Virginia is deep in writer Nancy Bercaw’s blood.
Her mother and father both grew up on family farms in central Virginia, her mother in Culpeper, her father near Palmyra. Like all his brothers, her dad, Beauregard Lee Bercaw, attended UVA. While he was in medical school there, his father began deteriorating. The disease he had wasn’t widely known at the time, but the young Bercaw understood: This was Alzheimer’s. He knew he wanted to devote himself studying it—and eradicating it.
The Bercaw family’s relationship with the disease is the subject of Nancy Bercaw’s book Brain in a Jar. She’ll make a book tour stop in Charlottesville this weekend to read from it. We caught up with the Vermont writer during an earlier stop in Iowa.
“I grew up talking about scary things very easily, and emotion very rarely,” she said. Hers was a household where science and disease were always topics of conversation, even when the facts were frightening. The brain and its decay were part of dinner table talk, but there was one word her father wouldn’t utter. The name of the disease that killed his father, whose atrophied brain floated in a glass jar on Dr. Bercaw’s desk as a reminder of its terrifying power, wouldn’t cross his lips.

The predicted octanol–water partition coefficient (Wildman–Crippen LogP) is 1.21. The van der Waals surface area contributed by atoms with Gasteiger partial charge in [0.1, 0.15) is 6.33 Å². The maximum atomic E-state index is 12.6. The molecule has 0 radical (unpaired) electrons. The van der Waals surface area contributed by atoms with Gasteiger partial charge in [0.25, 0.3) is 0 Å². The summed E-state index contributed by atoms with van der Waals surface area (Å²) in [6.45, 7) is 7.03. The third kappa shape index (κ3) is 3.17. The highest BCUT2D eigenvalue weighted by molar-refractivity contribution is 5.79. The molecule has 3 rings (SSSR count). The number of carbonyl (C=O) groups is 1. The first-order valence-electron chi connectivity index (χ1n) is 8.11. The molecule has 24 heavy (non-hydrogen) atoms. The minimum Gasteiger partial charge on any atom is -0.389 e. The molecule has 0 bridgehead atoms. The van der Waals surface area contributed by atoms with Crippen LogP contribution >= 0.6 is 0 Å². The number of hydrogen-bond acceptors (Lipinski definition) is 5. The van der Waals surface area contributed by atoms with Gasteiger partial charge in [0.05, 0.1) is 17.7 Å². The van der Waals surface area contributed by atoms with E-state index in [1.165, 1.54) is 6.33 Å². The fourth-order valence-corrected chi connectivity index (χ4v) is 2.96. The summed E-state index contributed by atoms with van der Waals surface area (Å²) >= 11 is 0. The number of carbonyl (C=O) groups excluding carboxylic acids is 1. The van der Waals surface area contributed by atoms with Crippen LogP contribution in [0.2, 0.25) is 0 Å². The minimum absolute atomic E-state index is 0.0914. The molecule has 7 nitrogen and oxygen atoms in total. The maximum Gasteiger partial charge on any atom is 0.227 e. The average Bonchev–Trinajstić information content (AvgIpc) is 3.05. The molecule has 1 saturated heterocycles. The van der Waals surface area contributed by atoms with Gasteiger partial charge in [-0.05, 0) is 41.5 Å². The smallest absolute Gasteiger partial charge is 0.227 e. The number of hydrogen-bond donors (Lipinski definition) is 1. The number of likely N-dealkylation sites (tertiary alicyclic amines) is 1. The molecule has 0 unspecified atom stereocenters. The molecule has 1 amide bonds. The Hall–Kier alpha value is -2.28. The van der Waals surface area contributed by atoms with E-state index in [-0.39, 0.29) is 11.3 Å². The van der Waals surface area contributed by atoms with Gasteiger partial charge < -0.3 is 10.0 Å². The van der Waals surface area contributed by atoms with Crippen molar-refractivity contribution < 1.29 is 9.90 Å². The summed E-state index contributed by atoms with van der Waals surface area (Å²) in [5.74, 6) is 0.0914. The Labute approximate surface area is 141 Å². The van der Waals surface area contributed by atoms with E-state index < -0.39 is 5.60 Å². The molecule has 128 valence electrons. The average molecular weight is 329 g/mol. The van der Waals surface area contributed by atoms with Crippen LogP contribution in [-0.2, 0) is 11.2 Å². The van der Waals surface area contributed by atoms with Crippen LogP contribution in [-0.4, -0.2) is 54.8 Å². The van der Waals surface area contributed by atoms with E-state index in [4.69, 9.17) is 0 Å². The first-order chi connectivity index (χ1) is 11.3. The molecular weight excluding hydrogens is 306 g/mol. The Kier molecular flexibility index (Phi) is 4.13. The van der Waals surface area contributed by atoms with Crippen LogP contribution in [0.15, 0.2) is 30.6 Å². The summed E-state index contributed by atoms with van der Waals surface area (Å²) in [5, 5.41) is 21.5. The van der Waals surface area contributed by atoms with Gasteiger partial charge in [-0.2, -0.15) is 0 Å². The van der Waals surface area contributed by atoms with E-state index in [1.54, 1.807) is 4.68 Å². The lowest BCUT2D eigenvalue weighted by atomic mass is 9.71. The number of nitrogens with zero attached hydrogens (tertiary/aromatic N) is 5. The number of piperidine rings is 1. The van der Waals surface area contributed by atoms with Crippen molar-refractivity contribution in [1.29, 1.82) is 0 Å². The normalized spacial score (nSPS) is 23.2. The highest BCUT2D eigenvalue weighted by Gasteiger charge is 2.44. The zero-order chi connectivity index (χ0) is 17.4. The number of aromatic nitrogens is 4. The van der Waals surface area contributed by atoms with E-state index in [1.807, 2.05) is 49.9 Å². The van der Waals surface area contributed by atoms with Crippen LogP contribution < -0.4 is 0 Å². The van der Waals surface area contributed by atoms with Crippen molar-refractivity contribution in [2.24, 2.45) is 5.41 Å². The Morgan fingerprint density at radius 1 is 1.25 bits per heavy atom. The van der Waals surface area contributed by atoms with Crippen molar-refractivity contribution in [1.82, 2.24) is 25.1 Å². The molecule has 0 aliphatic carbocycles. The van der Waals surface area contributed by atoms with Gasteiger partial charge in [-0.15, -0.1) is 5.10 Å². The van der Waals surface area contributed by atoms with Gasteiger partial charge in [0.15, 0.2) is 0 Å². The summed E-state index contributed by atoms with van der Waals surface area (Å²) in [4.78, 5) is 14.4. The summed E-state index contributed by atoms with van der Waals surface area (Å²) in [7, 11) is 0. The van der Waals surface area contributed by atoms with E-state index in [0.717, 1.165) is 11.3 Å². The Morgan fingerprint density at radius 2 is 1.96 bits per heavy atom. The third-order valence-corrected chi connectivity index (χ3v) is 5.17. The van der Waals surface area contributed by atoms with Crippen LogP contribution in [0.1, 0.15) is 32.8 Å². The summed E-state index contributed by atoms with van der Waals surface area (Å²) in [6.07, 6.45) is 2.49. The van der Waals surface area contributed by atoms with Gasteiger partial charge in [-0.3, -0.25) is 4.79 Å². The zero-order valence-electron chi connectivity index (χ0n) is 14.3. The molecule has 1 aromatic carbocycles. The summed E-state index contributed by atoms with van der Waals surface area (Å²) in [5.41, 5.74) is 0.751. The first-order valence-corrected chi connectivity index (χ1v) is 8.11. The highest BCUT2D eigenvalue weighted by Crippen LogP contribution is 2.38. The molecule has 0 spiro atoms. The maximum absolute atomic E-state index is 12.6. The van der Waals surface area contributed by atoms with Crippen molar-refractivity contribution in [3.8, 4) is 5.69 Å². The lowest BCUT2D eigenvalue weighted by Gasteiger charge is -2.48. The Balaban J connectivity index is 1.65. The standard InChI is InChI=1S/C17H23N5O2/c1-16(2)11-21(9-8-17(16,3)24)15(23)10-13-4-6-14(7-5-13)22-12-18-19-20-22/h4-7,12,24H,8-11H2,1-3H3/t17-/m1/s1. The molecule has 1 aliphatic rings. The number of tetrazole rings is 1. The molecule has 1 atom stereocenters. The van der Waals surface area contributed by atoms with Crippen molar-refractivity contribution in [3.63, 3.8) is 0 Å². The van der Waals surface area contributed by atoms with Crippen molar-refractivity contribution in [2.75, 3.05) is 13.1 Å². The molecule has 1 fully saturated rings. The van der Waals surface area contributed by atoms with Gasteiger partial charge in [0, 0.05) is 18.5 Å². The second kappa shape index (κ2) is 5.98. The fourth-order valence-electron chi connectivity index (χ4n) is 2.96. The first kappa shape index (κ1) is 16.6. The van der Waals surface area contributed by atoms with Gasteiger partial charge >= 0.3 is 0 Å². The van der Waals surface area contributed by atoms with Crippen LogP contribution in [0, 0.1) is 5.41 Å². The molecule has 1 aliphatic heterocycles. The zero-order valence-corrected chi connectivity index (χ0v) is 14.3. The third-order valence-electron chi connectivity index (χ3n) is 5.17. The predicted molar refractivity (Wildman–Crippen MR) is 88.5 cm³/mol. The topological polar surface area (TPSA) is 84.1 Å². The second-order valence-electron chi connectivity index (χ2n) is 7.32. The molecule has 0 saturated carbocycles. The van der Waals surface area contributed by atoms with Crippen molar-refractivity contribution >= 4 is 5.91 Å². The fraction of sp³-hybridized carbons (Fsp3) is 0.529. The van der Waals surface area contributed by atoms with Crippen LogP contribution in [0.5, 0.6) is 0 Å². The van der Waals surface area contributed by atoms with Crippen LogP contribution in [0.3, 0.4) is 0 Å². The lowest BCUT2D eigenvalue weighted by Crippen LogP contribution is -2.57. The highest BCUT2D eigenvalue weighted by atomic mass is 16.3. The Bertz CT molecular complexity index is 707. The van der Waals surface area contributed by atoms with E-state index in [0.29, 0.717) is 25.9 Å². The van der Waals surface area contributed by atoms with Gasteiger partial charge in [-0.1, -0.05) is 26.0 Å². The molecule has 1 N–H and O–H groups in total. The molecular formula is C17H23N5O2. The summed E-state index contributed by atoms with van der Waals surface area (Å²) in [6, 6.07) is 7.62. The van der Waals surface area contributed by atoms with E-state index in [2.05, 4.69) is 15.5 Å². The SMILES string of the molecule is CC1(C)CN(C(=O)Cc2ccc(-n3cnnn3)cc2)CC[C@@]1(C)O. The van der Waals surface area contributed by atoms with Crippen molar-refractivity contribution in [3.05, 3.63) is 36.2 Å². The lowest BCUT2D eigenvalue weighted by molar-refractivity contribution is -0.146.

“Alzheimer’s disease he would never say by name,” she said. “It was always ‘what my father had.’”
As he got older, Beau Bercaw became more and more fixated on the disease. He didn’t have a high-risk gene profile—tests revealed he and his daughter both had a gene that indicates they may or may not get it—but he became almost obsessed. He took dozens of supplements a day. He spent hours filling in sudoku puzzles, trying to keep his mind sharp.
In the end, it didn’t stop the terrifying march of Alzheimer’s. He was diagnosed in 2009, at the age of 71. He died at 72—the same age his own father lived to.
As she cared for her declining father, Nancy Bercaw’s mind was awash in thoughts of family, of legacy, of disease and inheritance: “Am I born to have Alzheimer’s? Am I born to be a Bercaw? I was grappling with all of that.”
So she wrote about it.
“My father was getting sicker, and I started blogging about it. I realized the blog was sort of becoming a book. I was also thinking I wanted to hold onto memories of my father—the good ones. And Brain in a Jar was born.”
Bercaw will read from her book at 11am Saturday at New Dominion Bookstore on the Downtown Mall. Writing it and sharing it are part of her own personal push back against the disease that’s left its mark on her family.
“My thoughts on the matter are until we have a pharmaceutical cure, we need to have a lot of philosophical debates, and some philosophies for living,” she said. “If I have to live with the possibility of getting Alzheimer’s, I have to have a philosophy for life. And mine is to travel, see the wonders of the world, get everything out of my time on Earth and make so many memories that maybe I can’t remember them all anyway.”